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This is a fascinating story. Jessica Harding is a FBI agent hot on the trail of a serial killer. Five years ago, she was in Anchorage, Alaska, chasing this same nightmare. It was her first time leading an investigation that contained crime scene after crime scene, and too few clues. After months, the scent grew cold and she was re-assigned to California. Now, the killer is back and so is Agent Harding.

This time around she has enough experience to put on a strong front for the benefit of her male colleagues, showing that she knows exactly how she will move this investigation forward. She’s sure something important was missed the first time around and she wants to backtrack as she moves forward, but not everyone thinks that’s a good plan for success. As Jess enters each scene, looking for the slightest psychological whiff of her murderer, she is disturbed to feel him so close. Some scenes raise the hair on the back of her neck, as she recognizes his games. He enjoys throwing off the hunters with meaningless words, phrases, or sentences written with the victim’s blood. He begins to list the names of his victims at the scene and soon Jess finds her own name added to the list. She decides not to report this fact and, although it gives her chills, she is determined to bring this monster down. Once again, the crime scenes start to add up.

Jess is a great character with a lot of drive for her job. It’s the most fulfilling part of her life. I appreciate that she is quietly aggressive and careful to protect her position, hopefully without offending. Also, she has the ability to make a friend when it’s not easy for her and not at the top of her list of priorities. I enjoyed the suspense and the portrayal of Jess as only human, instead of Wonder Woman. Jess is the main player, but there are others in the story that are interesting, even when they only have a small part. There is plenty here to mull over as the story moves on, and the suspense is high. There are a couple of ‘eww’ murder scenes, but the book is well worth the time and anyone who loves catching the bad guy will appreciate this one.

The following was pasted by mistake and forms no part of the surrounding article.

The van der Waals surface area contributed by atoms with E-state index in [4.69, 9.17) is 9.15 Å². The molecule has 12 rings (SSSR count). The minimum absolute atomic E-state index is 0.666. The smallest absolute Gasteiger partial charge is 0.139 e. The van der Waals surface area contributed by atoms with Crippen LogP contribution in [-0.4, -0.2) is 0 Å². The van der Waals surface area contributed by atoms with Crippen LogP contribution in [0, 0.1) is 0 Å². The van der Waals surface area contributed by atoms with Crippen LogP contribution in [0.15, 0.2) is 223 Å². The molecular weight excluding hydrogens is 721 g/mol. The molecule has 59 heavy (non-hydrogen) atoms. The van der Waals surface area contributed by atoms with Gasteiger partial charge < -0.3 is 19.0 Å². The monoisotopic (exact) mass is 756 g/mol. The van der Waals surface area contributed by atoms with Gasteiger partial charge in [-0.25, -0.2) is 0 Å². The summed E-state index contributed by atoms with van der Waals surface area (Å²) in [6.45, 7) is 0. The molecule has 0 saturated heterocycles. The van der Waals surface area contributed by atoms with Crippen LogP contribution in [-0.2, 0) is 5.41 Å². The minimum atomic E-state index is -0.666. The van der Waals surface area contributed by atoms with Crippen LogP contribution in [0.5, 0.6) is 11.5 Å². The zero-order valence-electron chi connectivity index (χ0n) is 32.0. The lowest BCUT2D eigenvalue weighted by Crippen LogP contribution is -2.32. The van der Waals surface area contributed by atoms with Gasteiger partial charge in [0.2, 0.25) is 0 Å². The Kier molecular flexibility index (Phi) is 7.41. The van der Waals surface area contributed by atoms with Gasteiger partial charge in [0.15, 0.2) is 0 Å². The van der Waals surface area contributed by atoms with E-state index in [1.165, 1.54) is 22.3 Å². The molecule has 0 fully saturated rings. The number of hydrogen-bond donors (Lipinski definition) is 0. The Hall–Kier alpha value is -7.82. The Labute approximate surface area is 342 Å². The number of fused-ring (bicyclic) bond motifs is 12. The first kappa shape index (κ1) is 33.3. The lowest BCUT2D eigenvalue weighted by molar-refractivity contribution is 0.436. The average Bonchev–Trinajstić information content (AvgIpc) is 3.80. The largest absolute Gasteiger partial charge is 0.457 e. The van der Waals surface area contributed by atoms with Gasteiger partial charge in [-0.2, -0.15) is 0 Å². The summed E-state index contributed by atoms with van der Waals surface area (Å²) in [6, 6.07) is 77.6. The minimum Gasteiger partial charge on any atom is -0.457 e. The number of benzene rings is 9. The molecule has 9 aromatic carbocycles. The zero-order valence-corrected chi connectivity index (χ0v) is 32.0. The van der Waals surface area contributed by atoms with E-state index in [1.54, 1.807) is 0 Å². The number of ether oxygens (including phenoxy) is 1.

The rating:

  • Genre and general reading age – This is suspense for adults. I don’t know if a teenager would have the patience to wait out an investigation.
  • Level of sexuality – There is some sex. Overall, it definitely is not what drives the story.
  • Is there graphic language? The author conveys the character’s thoughts and actions with very little graphic language. Thank you.
  • Did I laugh? No.
  • Did I cry? No. I felt some sadness and anger for the victims. Their deaths were violent and meaningless.
  • Is this part of a series? Not that I can tell.
  • Level of character development – The characters were great. I didn’t at any time think someone needed adjustment to make this storyline work any smoother.

I give this book ⭐️⭐️⭐️⭐️ stars.

Available here on Amazon

Available here in paperback at Barnes & Noble

The Eye of Hermes by William Howard